by Matthew Rusling
WASHINGTON, May 18 (Xinhua) -- Holly Austin Smith was 14 years old when she was forced into prostitution. A stranger approached her at a local shopping mall and said he could help her become a model, meet celebrities and live a glamorous life.
After two weeks of phone conversations, he persuaded her to run away with him. But Instead of making her a star, he took her to Atlantic City, New Jersey and sold her body to multiple men.
"I knew I needed to adapt or die," Smith told Xinhua in a phone interview. "So I became what I needed to be to survive the night. I played the part that they (her captors) wanted me to play...I just shut my brain down when I needed to, and I worked through the night for them."
Human trafficking, defined as coercion into sex work or labor, is a problem worldwide, with such scenarios playing out over and over again. In a bid to stem the tide of what some believe to be hundreds of thousands of victims nationwide, U.S. states have passed a flurry of legislation in recent months.
Virginia passed a package of new anti-human trafficking laws earlier this month. Last month, West Virginia became the 49th U.S. state to criminalize human trafficking.
Ohio created an anti-human trafficking task force in March, after a 2010 Trafficking in Persons Study Commission revealed that around 1,000 U.S.-born children are forced into sex trade in the state every year and roughly 800 immigrants are trafficked. Massachusetts passed its first anti-human trafficking legislation in November.
NOT ENOUGH PROGRESS
Anti-trafficking activists applauded many of the laws. But despite those states' efforts, Bangkok-based EPCAT International published a report in March saying the U.S. is only making "some progress" in protecting children from sex trafficking.
Indeed, a number of states still fail to provide victims -- both children and adults -- with the full legal protection that activists say they need. According to the Polaris Project, 42 states lack "safe harbor" laws, which recognize that trafficked minors are victims and prevent them from being prosecuted for prostitution.
Activist groups are also pushing more states to implement " vacating conviction" laws - the majority of states have not yet done so -- which ensure that sex trafficking victims are not treated as criminals and be expunged prostitution convictions from their records.
"Trafficked persons are rarely recognized as victims by the police and prosecutors, and are thus pressured into pleading guilty and/or do not understand the consequences of the charges," according to the website of the Sex Workers Project at the Urban Justice Center.
"Multiple arrests, incarceration, police violence, deportation, employment and housing discrimination related to having a criminal record, and social stigma are just a few of the barriers faced by those who have been forced into prostitution," it added.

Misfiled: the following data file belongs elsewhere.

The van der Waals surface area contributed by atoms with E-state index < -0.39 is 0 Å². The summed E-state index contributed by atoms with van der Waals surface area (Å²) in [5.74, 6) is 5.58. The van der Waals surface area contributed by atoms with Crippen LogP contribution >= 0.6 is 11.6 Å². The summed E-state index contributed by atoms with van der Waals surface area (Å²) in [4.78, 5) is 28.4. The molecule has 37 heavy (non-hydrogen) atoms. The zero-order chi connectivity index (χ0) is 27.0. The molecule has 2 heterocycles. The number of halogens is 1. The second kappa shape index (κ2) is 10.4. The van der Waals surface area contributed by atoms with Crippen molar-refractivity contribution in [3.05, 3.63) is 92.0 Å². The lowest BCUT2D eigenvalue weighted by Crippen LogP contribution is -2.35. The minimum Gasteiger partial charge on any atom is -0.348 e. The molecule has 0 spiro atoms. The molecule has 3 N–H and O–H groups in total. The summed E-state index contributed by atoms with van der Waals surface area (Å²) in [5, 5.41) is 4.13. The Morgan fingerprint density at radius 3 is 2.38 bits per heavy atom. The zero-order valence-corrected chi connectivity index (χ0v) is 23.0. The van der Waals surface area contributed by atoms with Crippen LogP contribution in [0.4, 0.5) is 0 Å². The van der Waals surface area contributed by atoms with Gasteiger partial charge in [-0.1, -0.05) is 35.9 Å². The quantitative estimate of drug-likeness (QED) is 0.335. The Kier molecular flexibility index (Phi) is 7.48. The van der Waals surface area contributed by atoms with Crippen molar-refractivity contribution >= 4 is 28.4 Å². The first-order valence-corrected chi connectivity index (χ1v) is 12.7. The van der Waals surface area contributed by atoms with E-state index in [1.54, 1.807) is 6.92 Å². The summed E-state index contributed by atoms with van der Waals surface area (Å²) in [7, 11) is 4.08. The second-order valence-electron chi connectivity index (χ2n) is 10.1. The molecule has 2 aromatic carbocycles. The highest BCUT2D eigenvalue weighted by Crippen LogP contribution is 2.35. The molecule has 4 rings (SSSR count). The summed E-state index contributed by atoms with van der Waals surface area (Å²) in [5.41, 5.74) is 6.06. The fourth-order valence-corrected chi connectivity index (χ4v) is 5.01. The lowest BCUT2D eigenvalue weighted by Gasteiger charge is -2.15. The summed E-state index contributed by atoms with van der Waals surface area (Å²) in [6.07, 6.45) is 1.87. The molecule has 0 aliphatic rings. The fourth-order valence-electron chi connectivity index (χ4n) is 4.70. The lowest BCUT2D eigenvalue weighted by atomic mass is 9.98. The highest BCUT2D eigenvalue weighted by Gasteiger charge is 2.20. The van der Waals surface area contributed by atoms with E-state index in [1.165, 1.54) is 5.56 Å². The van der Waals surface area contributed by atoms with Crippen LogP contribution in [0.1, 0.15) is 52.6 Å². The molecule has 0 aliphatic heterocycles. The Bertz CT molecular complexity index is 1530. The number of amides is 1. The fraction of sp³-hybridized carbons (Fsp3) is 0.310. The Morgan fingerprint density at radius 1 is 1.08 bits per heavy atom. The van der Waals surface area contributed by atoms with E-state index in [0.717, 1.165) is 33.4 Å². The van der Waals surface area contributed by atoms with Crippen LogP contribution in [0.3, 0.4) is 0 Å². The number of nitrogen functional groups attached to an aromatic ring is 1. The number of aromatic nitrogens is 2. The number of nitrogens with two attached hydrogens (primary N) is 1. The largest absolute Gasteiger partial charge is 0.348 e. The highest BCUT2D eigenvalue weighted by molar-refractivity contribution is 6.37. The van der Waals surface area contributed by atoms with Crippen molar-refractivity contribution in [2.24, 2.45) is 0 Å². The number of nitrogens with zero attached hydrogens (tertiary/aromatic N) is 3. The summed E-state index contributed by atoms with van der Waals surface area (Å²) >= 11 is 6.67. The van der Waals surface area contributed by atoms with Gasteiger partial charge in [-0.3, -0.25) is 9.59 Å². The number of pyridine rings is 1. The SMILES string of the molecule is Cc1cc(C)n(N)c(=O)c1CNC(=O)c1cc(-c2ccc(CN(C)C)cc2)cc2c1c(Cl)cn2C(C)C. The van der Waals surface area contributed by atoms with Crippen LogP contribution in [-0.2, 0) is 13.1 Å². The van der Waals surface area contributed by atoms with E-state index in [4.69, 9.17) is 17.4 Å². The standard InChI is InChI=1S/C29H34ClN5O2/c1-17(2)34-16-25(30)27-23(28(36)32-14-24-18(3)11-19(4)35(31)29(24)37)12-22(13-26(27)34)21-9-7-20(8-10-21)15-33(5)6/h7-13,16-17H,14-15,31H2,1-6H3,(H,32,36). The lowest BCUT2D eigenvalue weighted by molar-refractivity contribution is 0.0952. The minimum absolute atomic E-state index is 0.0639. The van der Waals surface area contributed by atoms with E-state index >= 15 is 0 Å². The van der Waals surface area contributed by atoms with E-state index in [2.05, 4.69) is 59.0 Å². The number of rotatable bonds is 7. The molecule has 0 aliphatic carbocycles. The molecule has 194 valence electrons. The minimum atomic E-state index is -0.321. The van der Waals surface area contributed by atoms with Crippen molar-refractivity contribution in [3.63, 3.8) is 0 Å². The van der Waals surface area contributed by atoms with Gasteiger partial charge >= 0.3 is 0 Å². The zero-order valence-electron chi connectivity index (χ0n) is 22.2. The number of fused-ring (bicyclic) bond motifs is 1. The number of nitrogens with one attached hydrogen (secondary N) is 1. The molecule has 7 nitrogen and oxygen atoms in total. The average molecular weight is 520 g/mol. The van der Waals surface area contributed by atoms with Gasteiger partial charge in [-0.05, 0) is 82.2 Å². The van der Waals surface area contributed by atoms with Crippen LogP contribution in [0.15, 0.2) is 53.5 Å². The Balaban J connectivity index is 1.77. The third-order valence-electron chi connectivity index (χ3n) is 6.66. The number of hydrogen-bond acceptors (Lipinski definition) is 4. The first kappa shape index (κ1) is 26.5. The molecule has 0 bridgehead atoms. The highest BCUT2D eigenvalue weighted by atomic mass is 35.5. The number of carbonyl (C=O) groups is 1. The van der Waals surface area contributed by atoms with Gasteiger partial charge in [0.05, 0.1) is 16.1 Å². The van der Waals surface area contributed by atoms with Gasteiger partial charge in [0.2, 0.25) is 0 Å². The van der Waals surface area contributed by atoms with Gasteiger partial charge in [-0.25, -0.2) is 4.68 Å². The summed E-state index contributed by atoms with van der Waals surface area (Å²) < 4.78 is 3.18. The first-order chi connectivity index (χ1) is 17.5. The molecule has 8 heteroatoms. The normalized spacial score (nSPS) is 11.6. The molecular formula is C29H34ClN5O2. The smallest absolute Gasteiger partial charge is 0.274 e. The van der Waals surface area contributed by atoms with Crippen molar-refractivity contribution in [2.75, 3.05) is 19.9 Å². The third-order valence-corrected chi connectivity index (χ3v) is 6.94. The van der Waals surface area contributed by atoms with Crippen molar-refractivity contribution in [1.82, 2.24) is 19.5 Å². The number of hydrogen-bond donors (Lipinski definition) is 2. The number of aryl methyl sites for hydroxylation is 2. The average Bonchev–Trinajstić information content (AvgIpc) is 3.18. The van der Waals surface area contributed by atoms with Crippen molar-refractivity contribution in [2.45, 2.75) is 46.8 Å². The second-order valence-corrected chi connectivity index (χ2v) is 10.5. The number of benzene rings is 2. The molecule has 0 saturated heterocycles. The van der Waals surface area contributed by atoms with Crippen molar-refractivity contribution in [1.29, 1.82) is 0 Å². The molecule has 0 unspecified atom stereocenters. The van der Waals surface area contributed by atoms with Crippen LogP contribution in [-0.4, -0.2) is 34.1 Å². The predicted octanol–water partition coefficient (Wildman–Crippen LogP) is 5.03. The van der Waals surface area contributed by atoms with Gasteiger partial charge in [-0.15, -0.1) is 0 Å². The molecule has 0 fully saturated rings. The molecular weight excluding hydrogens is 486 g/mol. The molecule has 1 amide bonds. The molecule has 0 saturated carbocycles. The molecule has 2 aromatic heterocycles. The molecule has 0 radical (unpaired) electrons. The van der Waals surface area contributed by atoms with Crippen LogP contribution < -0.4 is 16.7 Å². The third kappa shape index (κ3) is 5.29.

Crystal DeBoise, co-director of the Sex Workers Project, told Xinhua that criminalizing sex work also spurs it to go underground. "The more secret the location, the less likely anyone will be able to assist potential victims of trafficking," she said.
Others say that stopping demand for commercial sex is the key to halting trafficking. Activists are also pushing for more victim- centered education for law enforcement.
Smith recalled when she was arrested for prostitution after being forced into it. Police lost interest in her case the moment they realized she was a victim, she said. Now an anti-trafficking advocate who blogs about her 1992 ordeal and educates law enforcement, she said she believes such police attitudes are unchanged in some states.
James Dold, policy counsel for the Polaris Project, told Xinhua the precise scope of the problem remains unclear. Nailing down a figure on the number of victims in the U.S. is difficult, as traffickers do their business in the shadows. Many cases also go unreported, particularly among immigrant communities, as undocumented migrants fear deportation if they go to the police.
CONFUSION, MISINFORMATION BY U.S. MEDIA
Despite much recent media attention toward what the United Nations Office on Drugs and Crime last month reported as 2.4 million trafficking victims worldwide, there is much confusion in the public sphere about what sex trafficking is.
Many U.S. news outlets have contributed to that misunderstanding by conflicting the issue with consensual sex work.
Some U.S. papers have published stories, for example, on police sting operations at local massage parlors, running sensationalist headlines but providing little evidence that anyone working in the establishment was a victim of human trafficking.
Others commonly quote politicians voicing platitudes on the fight against human trafficking, but stop short of any serious investigation into the matter, activists said.
DeBoise said that TV news has also promoted inaccuracies, adding that many sex workers are willingly engaged in the trade. And when sex trafficking is not clearly defined, it makes it difficult to find the real cases, she said.